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Amazon Has Started Axing Questionable Reviews – 2 Months Ago

4086289374_369a21f021[1]The NY Times published a couple stories this weekend on ebooks and digital publishing, and one of them is a tad stale.

I am referring to the article on Amazon removing reviews. (The article on the nonexistent ebook price war is good, and not just because I am quoted in it.) According to the NY Times:

After several well-publicized cases involving writers buying or manipulating their reviews, Amazon is cracking down. Writers say thousands of reviews have been deleted from the shopping site in recent months.

Amazon has not said how many reviews it has killed, nor has it offered any public explanation. So its sweeping but hazy purge has generated an uproar about what it means to review in an era when everyone is an author and everyone is a reviewer.

Amazon’s policy of removing questionable reviews probably came as a result of the negative publicity from August of this year. You may recall the flurry of blog posts about the paid reviews which some authors and publishers used to boost their ranking.

You’ve probably seen any number of blogs posts which have picked up today’s story. That’s fine for them, but since I know the story was more than adequately covered a couple months back I don’t feel the need to cover it again. Instead I’ll just link to the older coverage.  That has more value that writing one more generic blog post, I think.

  • Amazon Responds to the John Locke Paid Reviews Scandal.. by Axing Legitimate Reviews (Failure Ahoy!)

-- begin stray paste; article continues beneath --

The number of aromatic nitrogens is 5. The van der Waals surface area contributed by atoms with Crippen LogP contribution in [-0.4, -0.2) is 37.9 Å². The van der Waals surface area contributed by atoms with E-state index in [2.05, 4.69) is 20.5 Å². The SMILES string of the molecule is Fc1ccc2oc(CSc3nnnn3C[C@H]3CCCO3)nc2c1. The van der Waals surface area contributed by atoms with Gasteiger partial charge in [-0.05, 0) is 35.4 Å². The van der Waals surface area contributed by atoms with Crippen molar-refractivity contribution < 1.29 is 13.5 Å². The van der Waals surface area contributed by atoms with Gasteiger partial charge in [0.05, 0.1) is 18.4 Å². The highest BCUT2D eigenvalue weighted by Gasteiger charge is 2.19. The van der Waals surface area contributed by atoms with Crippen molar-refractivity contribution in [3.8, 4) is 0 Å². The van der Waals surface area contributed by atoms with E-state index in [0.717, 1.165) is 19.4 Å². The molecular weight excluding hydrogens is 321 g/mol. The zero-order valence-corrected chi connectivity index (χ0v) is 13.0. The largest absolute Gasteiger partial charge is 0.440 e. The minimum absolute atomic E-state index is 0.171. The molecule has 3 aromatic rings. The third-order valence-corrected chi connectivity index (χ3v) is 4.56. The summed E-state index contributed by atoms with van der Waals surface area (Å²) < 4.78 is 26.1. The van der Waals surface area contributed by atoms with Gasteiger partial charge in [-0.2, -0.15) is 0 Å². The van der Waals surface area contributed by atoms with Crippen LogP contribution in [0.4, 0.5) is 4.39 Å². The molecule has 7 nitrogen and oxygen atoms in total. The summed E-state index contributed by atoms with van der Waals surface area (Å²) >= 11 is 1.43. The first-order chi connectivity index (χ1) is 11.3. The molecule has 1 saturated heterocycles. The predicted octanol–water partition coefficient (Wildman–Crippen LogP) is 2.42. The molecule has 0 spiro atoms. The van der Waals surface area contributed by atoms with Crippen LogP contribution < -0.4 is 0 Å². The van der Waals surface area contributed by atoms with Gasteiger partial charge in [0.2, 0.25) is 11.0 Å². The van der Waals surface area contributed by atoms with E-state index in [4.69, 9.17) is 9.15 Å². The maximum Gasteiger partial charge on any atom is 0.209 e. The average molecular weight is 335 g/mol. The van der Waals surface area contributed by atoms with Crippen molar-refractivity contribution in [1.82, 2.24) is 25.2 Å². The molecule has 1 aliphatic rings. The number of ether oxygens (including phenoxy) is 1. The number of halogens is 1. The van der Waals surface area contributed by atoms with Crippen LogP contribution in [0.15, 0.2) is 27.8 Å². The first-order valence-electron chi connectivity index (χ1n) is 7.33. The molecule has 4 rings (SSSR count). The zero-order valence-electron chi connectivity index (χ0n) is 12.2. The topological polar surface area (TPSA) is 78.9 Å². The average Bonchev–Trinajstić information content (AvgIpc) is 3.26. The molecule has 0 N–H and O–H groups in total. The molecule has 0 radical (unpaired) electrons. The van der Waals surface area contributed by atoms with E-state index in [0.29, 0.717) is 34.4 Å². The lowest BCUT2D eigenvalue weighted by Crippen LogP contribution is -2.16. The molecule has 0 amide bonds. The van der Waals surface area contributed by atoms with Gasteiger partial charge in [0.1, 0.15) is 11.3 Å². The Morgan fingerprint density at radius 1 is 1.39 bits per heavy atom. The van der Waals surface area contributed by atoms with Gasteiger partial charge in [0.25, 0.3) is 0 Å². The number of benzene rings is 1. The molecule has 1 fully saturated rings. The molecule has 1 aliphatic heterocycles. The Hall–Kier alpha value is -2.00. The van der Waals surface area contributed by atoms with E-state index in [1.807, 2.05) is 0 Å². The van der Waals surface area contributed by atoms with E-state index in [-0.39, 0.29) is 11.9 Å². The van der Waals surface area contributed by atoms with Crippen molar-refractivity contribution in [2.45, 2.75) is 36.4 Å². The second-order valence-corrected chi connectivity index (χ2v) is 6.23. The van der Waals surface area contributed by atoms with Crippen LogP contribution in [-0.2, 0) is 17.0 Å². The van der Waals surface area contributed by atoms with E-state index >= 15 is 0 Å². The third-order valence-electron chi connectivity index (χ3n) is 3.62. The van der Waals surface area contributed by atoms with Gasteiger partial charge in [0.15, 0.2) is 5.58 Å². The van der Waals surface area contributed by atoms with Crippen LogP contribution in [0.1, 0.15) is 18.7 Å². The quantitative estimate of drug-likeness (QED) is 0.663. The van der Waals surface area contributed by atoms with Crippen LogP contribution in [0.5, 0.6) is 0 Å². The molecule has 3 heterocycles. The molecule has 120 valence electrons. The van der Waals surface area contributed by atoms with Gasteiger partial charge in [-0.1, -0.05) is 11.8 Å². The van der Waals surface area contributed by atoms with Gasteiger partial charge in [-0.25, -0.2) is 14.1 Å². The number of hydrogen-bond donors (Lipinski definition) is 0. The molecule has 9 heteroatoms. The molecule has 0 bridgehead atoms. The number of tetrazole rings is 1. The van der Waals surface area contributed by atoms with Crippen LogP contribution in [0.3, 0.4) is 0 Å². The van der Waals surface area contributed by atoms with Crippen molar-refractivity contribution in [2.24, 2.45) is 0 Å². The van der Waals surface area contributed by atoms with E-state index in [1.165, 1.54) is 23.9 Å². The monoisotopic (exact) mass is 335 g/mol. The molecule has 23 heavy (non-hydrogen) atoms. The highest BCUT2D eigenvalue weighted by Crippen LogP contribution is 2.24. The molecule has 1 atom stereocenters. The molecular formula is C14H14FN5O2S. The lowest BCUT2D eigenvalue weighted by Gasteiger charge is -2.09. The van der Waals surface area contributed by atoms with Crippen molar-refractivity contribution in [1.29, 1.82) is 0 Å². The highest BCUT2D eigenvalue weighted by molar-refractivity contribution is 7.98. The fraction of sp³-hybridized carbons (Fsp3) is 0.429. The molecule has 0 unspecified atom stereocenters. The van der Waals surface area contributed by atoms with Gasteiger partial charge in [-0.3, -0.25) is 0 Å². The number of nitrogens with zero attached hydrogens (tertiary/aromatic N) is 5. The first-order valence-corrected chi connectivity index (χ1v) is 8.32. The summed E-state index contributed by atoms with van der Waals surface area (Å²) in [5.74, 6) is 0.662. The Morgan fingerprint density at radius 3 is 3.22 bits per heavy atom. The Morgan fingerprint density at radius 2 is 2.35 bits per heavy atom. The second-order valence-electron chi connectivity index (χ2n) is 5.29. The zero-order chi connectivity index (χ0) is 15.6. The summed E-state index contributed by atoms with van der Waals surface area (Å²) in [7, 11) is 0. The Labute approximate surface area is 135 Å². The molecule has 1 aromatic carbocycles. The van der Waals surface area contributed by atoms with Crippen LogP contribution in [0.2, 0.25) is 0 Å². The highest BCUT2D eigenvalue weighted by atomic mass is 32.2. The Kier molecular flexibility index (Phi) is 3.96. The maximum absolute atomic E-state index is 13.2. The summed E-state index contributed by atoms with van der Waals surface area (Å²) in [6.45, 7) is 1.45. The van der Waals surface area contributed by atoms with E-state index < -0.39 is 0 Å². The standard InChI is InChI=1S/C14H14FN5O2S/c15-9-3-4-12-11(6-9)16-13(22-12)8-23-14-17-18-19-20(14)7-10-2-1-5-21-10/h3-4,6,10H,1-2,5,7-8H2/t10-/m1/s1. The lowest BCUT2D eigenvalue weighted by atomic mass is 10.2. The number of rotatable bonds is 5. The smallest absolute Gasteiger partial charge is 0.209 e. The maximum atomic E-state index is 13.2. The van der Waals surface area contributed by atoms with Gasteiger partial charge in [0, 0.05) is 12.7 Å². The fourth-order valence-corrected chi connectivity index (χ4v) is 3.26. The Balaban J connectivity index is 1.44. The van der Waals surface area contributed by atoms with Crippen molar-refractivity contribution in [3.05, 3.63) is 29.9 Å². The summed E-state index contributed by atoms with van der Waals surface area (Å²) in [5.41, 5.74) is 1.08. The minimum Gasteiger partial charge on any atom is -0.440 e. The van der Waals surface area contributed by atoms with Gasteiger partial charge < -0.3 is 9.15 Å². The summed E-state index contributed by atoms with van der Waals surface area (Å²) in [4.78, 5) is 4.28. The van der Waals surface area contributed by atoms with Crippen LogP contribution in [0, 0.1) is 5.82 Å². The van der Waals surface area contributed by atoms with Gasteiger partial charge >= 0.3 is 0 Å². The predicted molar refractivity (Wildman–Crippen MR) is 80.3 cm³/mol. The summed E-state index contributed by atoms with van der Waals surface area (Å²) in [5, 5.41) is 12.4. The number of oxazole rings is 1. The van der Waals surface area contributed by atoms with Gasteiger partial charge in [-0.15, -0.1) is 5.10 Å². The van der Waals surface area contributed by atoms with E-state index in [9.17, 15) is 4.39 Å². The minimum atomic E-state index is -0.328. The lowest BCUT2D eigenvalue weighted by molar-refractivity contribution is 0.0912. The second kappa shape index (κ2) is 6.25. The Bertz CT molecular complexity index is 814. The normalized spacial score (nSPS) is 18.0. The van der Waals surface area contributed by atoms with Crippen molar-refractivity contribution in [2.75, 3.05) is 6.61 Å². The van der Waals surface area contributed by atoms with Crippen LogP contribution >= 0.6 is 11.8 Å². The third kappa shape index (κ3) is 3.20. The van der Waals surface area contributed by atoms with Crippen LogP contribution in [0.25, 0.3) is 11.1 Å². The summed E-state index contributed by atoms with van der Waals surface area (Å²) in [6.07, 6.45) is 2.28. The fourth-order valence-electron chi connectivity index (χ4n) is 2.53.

• Authors cannot review authors on Amazon (
  • Has Amazon gone way overboard with its new review policy? (Indie BookSpot)

image by seantoyer

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Robert Nagle December 24, 2012 um 12:52 pm

This is pretty drastic, and cynics may say it’s just a ploy to drive more publishers to sign up for Kindle Vine. I really don’t think the problem with book publishing today is a glut of pseudo-reviews on amazon. btw, I wrote a piece a few years ago, Literary Disclaimers 101 about how to handle these conflicts of interest. Of course, if Amazon wants to suppress ANY conflicts of interest, that is not healthy.

dave December 24, 2012 um 1:27 pm

I used to give serious consideration to books which received stellar ratings on Amazon & shun those marked with 1*, but gave that up some time ago. They may claim that the ratings & "reviews" have been cleaned up, but take a look at any book on a controversial topic or by some of the high profile authors. Cases in point would be the 50 Shades series by James or the "Killing… " books by O’Reilly – imho both are heavily laden at both the top & bottom end of the rating spectrum with agenda driven reviews.

Binko Barnes December 24, 2012 um 6:46 pm

Those who wish to sell you things have awoken to the power of "user reviews". Big money is involved. So we are now seeing multiple forms of deceit. The day when you could judge a book or other item based on unbiased reviews by fair-minded customers is long past.

Look at IMDB, the Movie Database, for one example. When a new movie is released it is generally showered with glowing reviews. My guess is that all the hundreds and thousands of people who have a stake in it’s success rush to post a positive review. Wait a month and look at the most recent reviews by actual viewers who purchased tickets with their own money and you will generally get the real picture.

The same thing at Amazon. Reviews are manipulated in many ways. The best thing you can do is sort the reviews chronologically and read the most recent. Biased reviews tend to come in early and real reviews tend to be the most recent ones by actual customers.

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